Norwich City Premier League promotion to boost economy

Delia Smith leads the Norwich City fans in celebration as they are promoted to the Premier League
Image caption Joint majority-shareholder Delia Smith has spent millions in the Premier push

Norwich City FC's promotion to the Premier League could bring millions more pounds into the local economy, according to top business experts.

Just one season in the top flight of football could be worth £90m - four times the current annual revenue - said club chairman Alan Bowkett.

But the county's hotels, shops and services could also benefit from the influx of thousands more football fans.

"It's a huge boost for Norwich," said Clare Millar from Visit Norwich.

"It will benefit in terms of increased tourism spend and possibly even business people wanting to tie-in meetings with a visit to the Premier League's newest club.

"We expect it will bring people to Norwich who have never been before," she added.

Norwich City were promoted to the Premier League after a six-year absence following a 1-0 win at Portsmouth on Monday night.

The win made them the first team since Manchester City in 2000 to seal back-to-back promotions from League One to the Premier League in two years.

The club nearly went into administration in the autumn of 2009.

Chief executive David McNally said after Monday's match that, "every waking breath will now be focused on staying in the Premier League".

The promotion will bring the club extra TV revenue, but it is also guaranteed £40m even if the team finish bottom - and an extra £750,000 for each place higher up the table - according to football trade magazine FC Business.

"They'll sell more shirts, more merchandise and sell-out all the corporate boxes," said Ryan McKnight from FC Business.

"If they've got their heads screwed on, they'll have a clause in their deal with Aviva [official sponsors] which means they'll earn more sponsorship for being promoted.

"I think they can earn something like £50m or £60m - it just shows the gulf between the Football League and the Premier League."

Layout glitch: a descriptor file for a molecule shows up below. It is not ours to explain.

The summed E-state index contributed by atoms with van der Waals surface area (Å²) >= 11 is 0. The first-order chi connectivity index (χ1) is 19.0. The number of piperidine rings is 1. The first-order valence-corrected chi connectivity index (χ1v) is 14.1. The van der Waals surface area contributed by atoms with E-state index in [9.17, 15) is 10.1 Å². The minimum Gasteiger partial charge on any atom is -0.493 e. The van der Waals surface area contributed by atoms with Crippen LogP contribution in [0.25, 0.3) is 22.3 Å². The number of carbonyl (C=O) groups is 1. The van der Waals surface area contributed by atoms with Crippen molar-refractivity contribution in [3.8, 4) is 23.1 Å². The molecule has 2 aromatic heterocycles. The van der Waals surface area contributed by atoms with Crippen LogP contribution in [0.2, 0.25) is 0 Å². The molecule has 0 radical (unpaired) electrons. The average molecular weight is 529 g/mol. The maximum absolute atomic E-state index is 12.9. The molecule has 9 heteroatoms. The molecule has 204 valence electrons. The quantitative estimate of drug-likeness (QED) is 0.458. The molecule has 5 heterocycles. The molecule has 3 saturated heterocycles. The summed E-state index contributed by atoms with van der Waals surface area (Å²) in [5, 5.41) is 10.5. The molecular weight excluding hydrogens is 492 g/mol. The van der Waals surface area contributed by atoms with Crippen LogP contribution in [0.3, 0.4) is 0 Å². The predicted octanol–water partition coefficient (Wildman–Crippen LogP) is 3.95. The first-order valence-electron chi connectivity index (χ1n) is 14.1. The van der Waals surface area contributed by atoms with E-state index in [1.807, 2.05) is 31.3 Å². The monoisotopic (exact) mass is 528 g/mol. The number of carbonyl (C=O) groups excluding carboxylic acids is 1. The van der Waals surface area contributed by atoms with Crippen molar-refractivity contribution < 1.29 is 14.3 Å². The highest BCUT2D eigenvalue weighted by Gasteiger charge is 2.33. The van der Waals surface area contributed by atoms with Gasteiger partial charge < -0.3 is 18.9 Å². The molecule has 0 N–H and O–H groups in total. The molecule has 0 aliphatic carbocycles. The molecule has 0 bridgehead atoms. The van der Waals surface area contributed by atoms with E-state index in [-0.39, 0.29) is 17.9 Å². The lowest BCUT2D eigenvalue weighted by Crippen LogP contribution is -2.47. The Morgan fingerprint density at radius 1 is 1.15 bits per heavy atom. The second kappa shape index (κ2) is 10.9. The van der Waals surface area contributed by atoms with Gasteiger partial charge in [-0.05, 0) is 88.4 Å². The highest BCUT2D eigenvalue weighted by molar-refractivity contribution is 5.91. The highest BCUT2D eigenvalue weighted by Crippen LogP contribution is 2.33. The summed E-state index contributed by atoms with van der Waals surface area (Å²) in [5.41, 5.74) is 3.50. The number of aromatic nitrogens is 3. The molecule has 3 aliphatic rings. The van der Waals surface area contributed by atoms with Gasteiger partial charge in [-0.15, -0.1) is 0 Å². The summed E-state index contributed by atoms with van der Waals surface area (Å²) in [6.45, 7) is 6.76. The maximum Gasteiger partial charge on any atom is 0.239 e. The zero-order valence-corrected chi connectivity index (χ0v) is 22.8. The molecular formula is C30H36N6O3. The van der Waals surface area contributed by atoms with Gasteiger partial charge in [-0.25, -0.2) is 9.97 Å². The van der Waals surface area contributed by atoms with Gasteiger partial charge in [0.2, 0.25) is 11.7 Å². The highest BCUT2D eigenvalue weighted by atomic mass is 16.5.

Plans are being discussed to increase the capacity of the Carrow Road stadium by another 8,000 seats, taking its total to 34,000.

'Centre of attention'

Image caption Manager Paul Lambert returned to a wave of optimism in the city

Steve Morphew, leader of Norwich City Council, said the benefits of Premier League football to the city as a "brand" were endless.

"This gives us a real boost in economic terms," he said.

"It raises the profile of Norwich in a way no marketing budget could possibly match and will bring us to the centre of attention - not just for the region and the country, but for the rest of the world.

"As a direct result of this I think we will start seeing other sporting initiatives coming to the city.

"I think what we've got to do is make sure that we stay positive about the team, but also extremely positive about what the impact can have for the long-term future of the city."

Tourism is the biggest industry in Norfolk worth £2.1bn a year.

Keith Brown, chief executive of East of England Tourism, believes that local businesses can capitalise on Norwich City's success, which is now being opened-up to audiences across the globe.

"It's extremely important, both for the city and the businesses that support such a promotion, but also the wider area of Norfolk with it being exposed to millions of people," he said.

"It will make a difference for the city's hoteliers, attractions, restaurants, bars etc because the people that attend these events are not just the fans but the sponsors behind these football teams.

"Of course, there will also be many more international visitors because there is a huge following of the premier teams around the world.

"We will be working on plans on how they can extract the maximum value from this fantastic opportunity that we've all been given."

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